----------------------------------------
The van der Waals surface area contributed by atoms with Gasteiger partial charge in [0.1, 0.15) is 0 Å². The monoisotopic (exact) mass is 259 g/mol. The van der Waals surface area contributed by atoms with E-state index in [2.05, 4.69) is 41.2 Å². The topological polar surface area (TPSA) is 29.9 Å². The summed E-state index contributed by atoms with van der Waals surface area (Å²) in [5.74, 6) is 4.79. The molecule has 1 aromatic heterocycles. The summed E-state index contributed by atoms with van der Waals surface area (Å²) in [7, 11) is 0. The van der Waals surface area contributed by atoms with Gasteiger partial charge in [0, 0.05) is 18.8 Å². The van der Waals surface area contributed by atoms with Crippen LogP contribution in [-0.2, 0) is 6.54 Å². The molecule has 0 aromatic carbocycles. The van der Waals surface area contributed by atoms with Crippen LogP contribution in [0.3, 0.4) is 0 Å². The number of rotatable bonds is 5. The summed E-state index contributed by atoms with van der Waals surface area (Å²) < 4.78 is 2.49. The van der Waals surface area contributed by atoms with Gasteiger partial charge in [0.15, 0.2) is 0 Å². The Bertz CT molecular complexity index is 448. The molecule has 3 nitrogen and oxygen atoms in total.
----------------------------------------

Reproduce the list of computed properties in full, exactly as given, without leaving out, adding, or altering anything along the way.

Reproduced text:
The van der Waals surface area contributed by atoms with Gasteiger partial charge in [0.1, 0.15) is 0 Å². The monoisotopic (exact) mass is 259 g/mol. The van der Waals surface area contributed by atoms with E-state index in [2.05, 4.69) is 41.2 Å². The topological polar surface area (TPSA) is 29.9 Å². The summed E-state index contributed by atoms with van der Waals surface area (Å²) in [5.74, 6) is 4.79. The molecule has 1 aromatic heterocycles. The summed E-state index contributed by atoms with van der Waals surface area (Å²) in [7, 11) is 0. The van der Waals surface area contributed by atoms with Gasteiger partial charge in [0, 0.05) is 18.8 Å². The van der Waals surface area contributed by atoms with Crippen LogP contribution in [-0.2, 0) is 6.54 Å². The molecule has 0 aromatic carbocycles. The van der Waals surface area contributed by atoms with Crippen LogP contribution in [0.3, 0.4) is 0 Å². The number of rotatable bonds is 5. The summed E-state index contributed by atoms with van der Waals surface area (Å²) < 4.78 is 2.49. The van der Waals surface area contributed by atoms with Gasteiger partial charge in [0.15, 0.2) is 0 Å². The Bertz CT molecular complexity index is 448. The molecule has 3 nitrogen and oxygen atoms in total.